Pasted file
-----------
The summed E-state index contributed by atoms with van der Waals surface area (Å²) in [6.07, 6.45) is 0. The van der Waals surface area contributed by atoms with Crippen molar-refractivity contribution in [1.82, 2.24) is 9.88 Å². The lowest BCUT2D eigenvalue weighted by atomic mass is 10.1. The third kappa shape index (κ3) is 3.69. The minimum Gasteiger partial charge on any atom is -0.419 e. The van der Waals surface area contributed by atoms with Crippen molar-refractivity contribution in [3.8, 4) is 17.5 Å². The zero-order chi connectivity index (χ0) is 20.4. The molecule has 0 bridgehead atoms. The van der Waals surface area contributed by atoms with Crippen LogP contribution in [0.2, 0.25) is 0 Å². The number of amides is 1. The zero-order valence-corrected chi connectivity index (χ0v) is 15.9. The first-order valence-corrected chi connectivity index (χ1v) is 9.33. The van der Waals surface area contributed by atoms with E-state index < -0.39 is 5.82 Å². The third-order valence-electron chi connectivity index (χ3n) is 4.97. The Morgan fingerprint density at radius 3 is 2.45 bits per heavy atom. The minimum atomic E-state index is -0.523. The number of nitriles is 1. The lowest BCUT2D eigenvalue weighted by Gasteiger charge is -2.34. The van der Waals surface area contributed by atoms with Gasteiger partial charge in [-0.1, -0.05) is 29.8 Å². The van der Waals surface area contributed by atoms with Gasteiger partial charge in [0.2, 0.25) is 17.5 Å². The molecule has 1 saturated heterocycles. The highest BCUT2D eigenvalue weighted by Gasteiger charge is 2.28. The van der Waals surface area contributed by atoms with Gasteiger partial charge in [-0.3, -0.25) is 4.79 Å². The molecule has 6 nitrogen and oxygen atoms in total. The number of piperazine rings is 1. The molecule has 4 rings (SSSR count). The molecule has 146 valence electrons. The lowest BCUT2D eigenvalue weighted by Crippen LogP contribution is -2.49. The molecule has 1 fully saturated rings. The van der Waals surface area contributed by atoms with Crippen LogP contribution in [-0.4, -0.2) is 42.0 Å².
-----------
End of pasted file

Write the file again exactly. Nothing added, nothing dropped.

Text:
The summed E-state index contributed by atoms with van der Waals surface area (Å²) in [6.07, 6.45) is 0. The van der Waals surface area contributed by atoms with Crippen molar-refractivity contribution in [1.82, 2.24) is 9.88 Å². The lowest BCUT2D eigenvalue weighted by atomic mass is 10.1. The third kappa shape index (κ3) is 3.69. The minimum Gasteiger partial charge on any atom is -0.419 e. The van der Waals surface area contributed by atoms with Crippen molar-refractivity contribution in [3.8, 4) is 17.5 Å². The zero-order chi connectivity index (χ0) is 20.4. The molecule has 0 bridgehead atoms. The van der Waals surface area contributed by atoms with Crippen LogP contribution in [0.2, 0.25) is 0 Å². The number of amides is 1. The zero-order valence-corrected chi connectivity index (χ0v) is 15.9. The first-order valence-corrected chi connectivity index (χ1v) is 9.33. The van der Waals surface area contributed by atoms with E-state index < -0.39 is 5.82 Å². The third-order valence-electron chi connectivity index (χ3n) is 4.97. The Morgan fingerprint density at radius 3 is 2.45 bits per heavy atom. The minimum atomic E-state index is -0.523. The number of nitriles is 1. The lowest BCUT2D eigenvalue weighted by Gasteiger charge is -2.34. The van der Waals surface area contributed by atoms with Gasteiger partial charge in [-0.1, -0.05) is 29.8 Å². The van der Waals surface area contributed by atoms with Gasteiger partial charge in [0.2, 0.25) is 17.5 Å². The molecule has 1 saturated heterocycles. The highest BCUT2D eigenvalue weighted by Gasteiger charge is 2.28. The van der Waals surface area contributed by atoms with Gasteiger partial charge in [-0.3, -0.25) is 4.79 Å². The molecule has 6 nitrogen and oxygen atoms in total. The number of piperazine rings is 1. The molecule has 4 rings (SSSR count). The molecule has 146 valence electrons. The lowest BCUT2D eigenvalue weighted by Crippen LogP contribution is -2.49. The molecule has 1 fully saturated rings. The van der Waals surface area contributed by atoms with Crippen LogP contribution in [-0.4, -0.2) is 42.0 Å².